UW Today

When songs trumped rifles, new book by Guntis Šmidchens

In his new book “The Power of Song,” Šmidchens explores what is often dubbed “the Singing Revolution,” a passive resistance movement that took hold in the Baltic nations.

‘Achieving Health for All’ is topic of 38th Annual Faculty Lecture Feb . 6

Dr. Stephen Gloyd, professor of global health and health services, will discuss creative responses to reducing inequity worldwide.

How strong of a football fan are you? There’s a test for that

UW psychologist Anthony Greenwald has developed a scientific test to measure the strength of one’s support for a football team.

Cognitive training shows some lasting effects in healthy older adults

The national, decade-long ACTIVE study showed that cognitive training can help the elderly maintain certain thinking and reasoning skills useful in everyday life.

Despite declines in smoking rates, number of smokers and cigarettes rises

Population growth since 1980 drives increases in the number of smokers in countries including China and Russia, while Canada, Mexico, and the United States see strong declines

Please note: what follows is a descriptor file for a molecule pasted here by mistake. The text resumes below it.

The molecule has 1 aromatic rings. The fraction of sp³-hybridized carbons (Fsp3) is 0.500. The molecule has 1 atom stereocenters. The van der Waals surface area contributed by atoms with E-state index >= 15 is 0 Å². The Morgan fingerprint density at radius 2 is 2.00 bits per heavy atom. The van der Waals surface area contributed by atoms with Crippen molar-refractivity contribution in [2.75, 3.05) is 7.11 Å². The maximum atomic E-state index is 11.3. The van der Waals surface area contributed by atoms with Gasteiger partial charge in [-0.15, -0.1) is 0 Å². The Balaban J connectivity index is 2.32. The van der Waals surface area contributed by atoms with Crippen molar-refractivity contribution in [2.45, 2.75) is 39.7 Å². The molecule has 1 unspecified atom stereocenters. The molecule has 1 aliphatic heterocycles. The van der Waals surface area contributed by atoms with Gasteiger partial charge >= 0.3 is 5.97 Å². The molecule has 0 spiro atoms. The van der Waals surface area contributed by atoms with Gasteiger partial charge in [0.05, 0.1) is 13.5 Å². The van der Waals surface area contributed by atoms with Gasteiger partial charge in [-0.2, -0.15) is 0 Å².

‘Sharecropper’s Troubadour’: The life of singer, union organizer John Handcox

UW historian Michael Honey talks about his latest book, “Sharecropper’s Troubadour: John L. Handcox, the Southern Tenant Farmers’ Union, and the African American Song Tradition.”

Babbling babies – responding to one-on-one ‘baby talk’ – master more words

Common advice to new parents is that the more words babies hear the faster their vocabulary grows. Now new findings show that what spurs early language development isn’t so much the quantity of words as the style of speech and social context in which speech occurs.

‘Future of Ice’ initiative marks new era for UW polar research

The UW’s new “Future of Ice” initiative includes several new research hires, a new minor in Arctic studies and a free winter lecture series.

5 effective parenting programs to reduce problem behaviors in children

UW researchers evaluated about 20 parenting programs and found five that are especially effective at helping parents and children at all risk levels avoid adolescent behavior problems that affect not only individuals, but entire communities.

Communities across U.S. reduce teen smoking, drinking, violence and crime

Fewer high school students across the U.S. started drinking alcohol, smoking cigarettes, committing crimes and engaging in violence before graduation when their towns used a prevention system developed by UW’s Social Development Research Group.

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